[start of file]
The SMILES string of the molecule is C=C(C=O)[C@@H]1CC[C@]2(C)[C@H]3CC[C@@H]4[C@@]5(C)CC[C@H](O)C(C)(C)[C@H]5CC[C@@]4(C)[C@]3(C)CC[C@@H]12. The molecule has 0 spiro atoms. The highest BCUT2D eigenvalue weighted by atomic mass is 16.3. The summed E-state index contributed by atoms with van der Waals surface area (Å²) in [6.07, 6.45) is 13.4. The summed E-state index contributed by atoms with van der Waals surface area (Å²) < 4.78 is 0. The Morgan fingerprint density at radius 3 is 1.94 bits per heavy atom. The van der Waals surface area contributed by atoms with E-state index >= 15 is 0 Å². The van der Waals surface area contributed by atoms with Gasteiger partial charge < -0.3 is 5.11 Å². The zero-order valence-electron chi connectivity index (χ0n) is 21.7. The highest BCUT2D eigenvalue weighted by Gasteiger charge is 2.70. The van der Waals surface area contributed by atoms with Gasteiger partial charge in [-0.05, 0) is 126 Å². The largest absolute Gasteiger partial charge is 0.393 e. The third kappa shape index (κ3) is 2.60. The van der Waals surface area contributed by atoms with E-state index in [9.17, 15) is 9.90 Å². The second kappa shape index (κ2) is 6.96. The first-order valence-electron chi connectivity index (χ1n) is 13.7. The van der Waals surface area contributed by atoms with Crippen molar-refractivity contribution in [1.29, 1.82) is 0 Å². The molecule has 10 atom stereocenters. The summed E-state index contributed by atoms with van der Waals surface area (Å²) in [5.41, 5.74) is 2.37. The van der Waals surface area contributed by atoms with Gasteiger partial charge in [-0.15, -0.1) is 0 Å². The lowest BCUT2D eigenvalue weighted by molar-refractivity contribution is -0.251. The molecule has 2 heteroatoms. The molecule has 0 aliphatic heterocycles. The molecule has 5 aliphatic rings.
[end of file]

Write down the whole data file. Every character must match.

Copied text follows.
The SMILES string of the molecule is C=C(C=O)[C@@H]1CC[C@]2(C)[C@H]3CC[C@@H]4[C@@]5(C)CC[C@H](O)C(C)(C)[C@H]5CC[C@@]4(C)[C@]3(C)CC[C@@H]12. The molecule has 0 spiro atoms. The highest BCUT2D eigenvalue weighted by atomic mass is 16.3. The summed E-state index contributed by atoms with van der Waals surface area (Å²) in [6.07, 6.45) is 13.4. The summed E-state index contributed by atoms with van der Waals surface area (Å²) < 4.78 is 0. The Morgan fingerprint density at radius 3 is 1.94 bits per heavy atom. The van der Waals surface area contributed by atoms with E-state index >= 15 is 0 Å². The van der Waals surface area contributed by atoms with Gasteiger partial charge < -0.3 is 5.11 Å². The zero-order valence-electron chi connectivity index (χ0n) is 21.7. The highest BCUT2D eigenvalue weighted by Gasteiger charge is 2.70. The van der Waals surface area contributed by atoms with Gasteiger partial charge in [-0.05, 0) is 126 Å². The largest absolute Gasteiger partial charge is 0.393 e. The third kappa shape index (κ3) is 2.60. The van der Waals surface area contributed by atoms with E-state index in [9.17, 15) is 9.90 Å². The second kappa shape index (κ2) is 6.96. The first-order valence-electron chi connectivity index (χ1n) is 13.7. The van der Waals surface area contributed by atoms with Crippen molar-refractivity contribution in [1.29, 1.82) is 0 Å². The molecule has 10 atom stereocenters. The summed E-state index contributed by atoms with van der Waals surface area (Å²) in [5.41, 5.74) is 2.37. The van der Waals surface area contributed by atoms with Gasteiger partial charge in [-0.15, -0.1) is 0 Å². The lowest BCUT2D eigenvalue weighted by molar-refractivity contribution is -0.251. The molecule has 2 heteroatoms. The molecule has 0 aliphatic heterocycles. The molecule has 5 aliphatic rings.